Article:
Clay Club

  • Art
  • Link
  • Date Aug 18
  • Location Sculpture Center
Clay Club clay

In a nod to its initial concept, Sculpture Center has recently begun to devote one day a year to Clay Club, an institution originally created by Dorothea Denslow in 1928 wherein attendees of all ages may come together to create monumental pieces of art out of nothing but natural clay. The event will offers food, drinks, and a soundtrack by AHMD, Lizzi Bougatos of Gang Gang Dance, and artist Diamond Stingily — but the ultimate draw will be running your hands through the cool grey material of the earth's core. You won’t be without guidance, though, as the Center has enlisted some of the most lauded talent in the art world to add a bit of structure to the experience. One of these talents is Alisa Baremboym, whose viscous and politically-minded reinterpretations of the human body were on display in one of New York gallery 47 Canal’s most intriguing solo shows. Another is ektor garcia, whose elaborate pieces discussing Mexican heritage brought a new dimension to CDMX’s famous Kurimanzutto space. These two also join Ficus Interfaith, Steffani Jemison, Sara Magenheimer, and Jesse Wine to round out a team that will be sure to help anyone find their inner sculptor.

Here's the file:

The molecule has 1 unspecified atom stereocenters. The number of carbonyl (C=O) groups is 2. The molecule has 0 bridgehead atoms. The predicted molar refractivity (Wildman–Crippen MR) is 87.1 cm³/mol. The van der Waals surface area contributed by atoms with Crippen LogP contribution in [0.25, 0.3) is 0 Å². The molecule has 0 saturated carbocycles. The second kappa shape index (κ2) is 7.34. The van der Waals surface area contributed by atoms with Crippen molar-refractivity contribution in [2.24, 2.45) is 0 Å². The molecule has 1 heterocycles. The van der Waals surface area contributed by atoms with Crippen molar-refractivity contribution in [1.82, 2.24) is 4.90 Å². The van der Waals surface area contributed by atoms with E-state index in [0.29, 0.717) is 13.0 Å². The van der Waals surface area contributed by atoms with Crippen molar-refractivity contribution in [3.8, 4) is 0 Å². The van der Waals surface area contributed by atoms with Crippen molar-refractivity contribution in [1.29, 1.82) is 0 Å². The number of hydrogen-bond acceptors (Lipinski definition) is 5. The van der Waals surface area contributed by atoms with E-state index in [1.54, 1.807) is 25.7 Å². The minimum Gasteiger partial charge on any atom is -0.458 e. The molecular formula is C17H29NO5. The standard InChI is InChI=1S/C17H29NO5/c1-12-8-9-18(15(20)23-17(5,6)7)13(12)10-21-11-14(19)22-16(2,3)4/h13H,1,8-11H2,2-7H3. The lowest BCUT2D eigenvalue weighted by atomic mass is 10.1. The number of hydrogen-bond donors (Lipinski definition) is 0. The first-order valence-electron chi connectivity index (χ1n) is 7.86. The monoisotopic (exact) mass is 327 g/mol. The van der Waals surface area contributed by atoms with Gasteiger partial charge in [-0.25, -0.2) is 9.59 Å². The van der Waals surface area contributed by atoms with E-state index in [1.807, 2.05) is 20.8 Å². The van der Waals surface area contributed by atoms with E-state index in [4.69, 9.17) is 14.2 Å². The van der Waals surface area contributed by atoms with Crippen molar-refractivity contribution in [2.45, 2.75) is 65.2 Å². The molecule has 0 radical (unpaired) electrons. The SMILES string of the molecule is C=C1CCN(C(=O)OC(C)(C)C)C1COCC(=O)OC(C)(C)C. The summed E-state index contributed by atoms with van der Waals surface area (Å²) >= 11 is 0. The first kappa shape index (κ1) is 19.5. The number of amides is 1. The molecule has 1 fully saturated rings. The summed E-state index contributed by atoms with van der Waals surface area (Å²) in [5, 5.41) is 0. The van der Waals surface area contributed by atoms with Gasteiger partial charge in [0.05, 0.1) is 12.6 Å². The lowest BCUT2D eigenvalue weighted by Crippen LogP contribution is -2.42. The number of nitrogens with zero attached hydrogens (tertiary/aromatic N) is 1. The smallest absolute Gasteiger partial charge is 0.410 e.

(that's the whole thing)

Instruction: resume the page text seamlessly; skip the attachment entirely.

• Link
  • Film
  • Location Anthology Film Archives
  • Date Aug 19
Sex and Love in the 90s shot

As part of the film series FEMINISM(S), Anthology Film Archives has curated a survey of seminal video works that they hope will ignite conversation about the topics of sex and love during the peak of Generation X. Each of the four artists chosen have tackled American preconceptions about femininity at any given opportunity, each doing so with a visual style that is undeniably indebted to the unique trends that permeated the art world during the 1990s. It was a decade where dismantling taboos and subverting institutions was at a premium, and that is exactly what you’ll see here — carried out through an array of experimental film techniques.


  • Music
  • Link
  • Date Aug 17
  • Location Pioneer Works
Mark Ernestus Ndagga Rhythm Force

As part of the group Basic Channel, Berliner musician Mark Ernestus was one of the originators of dub techno, a sub-genre of its more intense Detroit-born cousin. It traded a bit of the original's stomping brutality for the soothing reverb and rhythmic elements of Jamaican dub, and eventually led to the creation of the groundbreaking group Rhythm & Sound. Mark found a second wave of inspiration 17 years later when he encountered the Senegalese national music genre, Mbalax. Continuing his known propensity for collaboration, he reached out to some of Dakar’s most respected local players to form a supergroup focused on creating a hybrid style between the two distinct sounds. Unlike so many muddled fusion records that come off like one famous person’s interpretation of something they don’t truly understand, Ndagga’s creations play out like a true marriage of each side's strengths, slightly paring back the explosive vocals of most Mbalax while upholding the breathtaking rhythmic elements that make the sound so singular.

, Restaurant

  • Food
  • Date Always
  • Link
  • Location Bushwick
Petra Mediterranean Restaurant